To produce a given HP output, the larger engines need to run at lower RPM, ie. with a greater pitched or larger propellor. However, the larger engines seem to have lower fuel consumption to produce a given power. I know fuel consumption is not linear with RPM, but this seems surprising.

To put out the 10hp (which I estimate will produce a nice 5kt) these are the figures. The graphs supplied aren't the best, so these need to be treated with caution.

Beta 16 = 1900 RPM, 0.7 litres per hour
Beta 20 = 1700 RPM, 0.5 LPH
Beta 25 = 1400 RPM, 0.5 LPH

A little surprising the larger engines don't use more fuel, but hey ho. Putting out 16hp is where it gets interesting though.

Beta 16 = 3600 RPM, 3.5 LPH (full power)
Beta 20 = 2600 RPM, 1.8 LPH
Beta 25 = 2100 RPM, 1.2 LPH

The fuel consumption is lower with a bigger engine. Not just a bit - a lot. To prove a point, here's 20HP.

Beta 20 = 3600 RPM, 4.5 LPH
Beta 25 = 2600 RPM, 2.2 LPH
Beta 30 = 1900 RPM, 1.0 LPH

That last one particularly got me. Going from a 25HP to a 30HP engine HALVES the fuel consumption needed to produce 20HP.

I appreciate that an engine running at full RPM is not at its most economical power. But this seems to be true over the whole range.

So am I right? Because fuel consumption and RPM aren't linear over any part of the RPM range, it will within reason be more economical to fit a larger engine, and by a big margin? Surely not! Am I just reading too much in to sketchy graphs?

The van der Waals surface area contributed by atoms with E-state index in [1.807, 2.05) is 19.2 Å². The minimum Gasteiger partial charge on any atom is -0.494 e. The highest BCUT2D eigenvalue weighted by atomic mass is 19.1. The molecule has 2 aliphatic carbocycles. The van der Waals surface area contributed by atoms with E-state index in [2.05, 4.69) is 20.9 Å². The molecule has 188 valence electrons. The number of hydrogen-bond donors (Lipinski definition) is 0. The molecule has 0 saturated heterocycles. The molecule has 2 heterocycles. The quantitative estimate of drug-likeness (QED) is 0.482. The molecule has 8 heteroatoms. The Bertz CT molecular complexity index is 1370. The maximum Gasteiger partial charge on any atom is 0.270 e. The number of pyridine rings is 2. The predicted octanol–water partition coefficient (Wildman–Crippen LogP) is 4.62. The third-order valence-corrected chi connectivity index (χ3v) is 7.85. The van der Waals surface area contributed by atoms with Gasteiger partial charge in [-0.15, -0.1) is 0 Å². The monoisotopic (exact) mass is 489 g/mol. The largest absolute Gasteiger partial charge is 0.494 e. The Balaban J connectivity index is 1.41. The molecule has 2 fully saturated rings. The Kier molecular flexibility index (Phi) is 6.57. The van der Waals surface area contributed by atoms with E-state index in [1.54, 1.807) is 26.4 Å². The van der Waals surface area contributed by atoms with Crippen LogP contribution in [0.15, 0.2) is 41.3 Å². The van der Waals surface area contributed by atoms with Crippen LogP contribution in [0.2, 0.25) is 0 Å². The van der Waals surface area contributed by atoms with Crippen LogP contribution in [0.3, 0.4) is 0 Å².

Here are the data sheets.
There is not quite enough information here to make a logical conclusion but some things we can assume. The note that says "theoretical based on full speed matched propeller" is key.

The performance chart is not made using an infinite mumber of propellers. They use a dynamometer brake, so when the engine is producing X torque at Y RPM horsepower can be calculated.

Basically it says if you buy a 30 hp motor and match it with the correct prop that extracts 10 hp at this RPM, then yes, in theory, you get Z fuel consumption. A prop sized for 10 hp on a 30 hp engine will likely be under pitched and will peak out in rpm etc...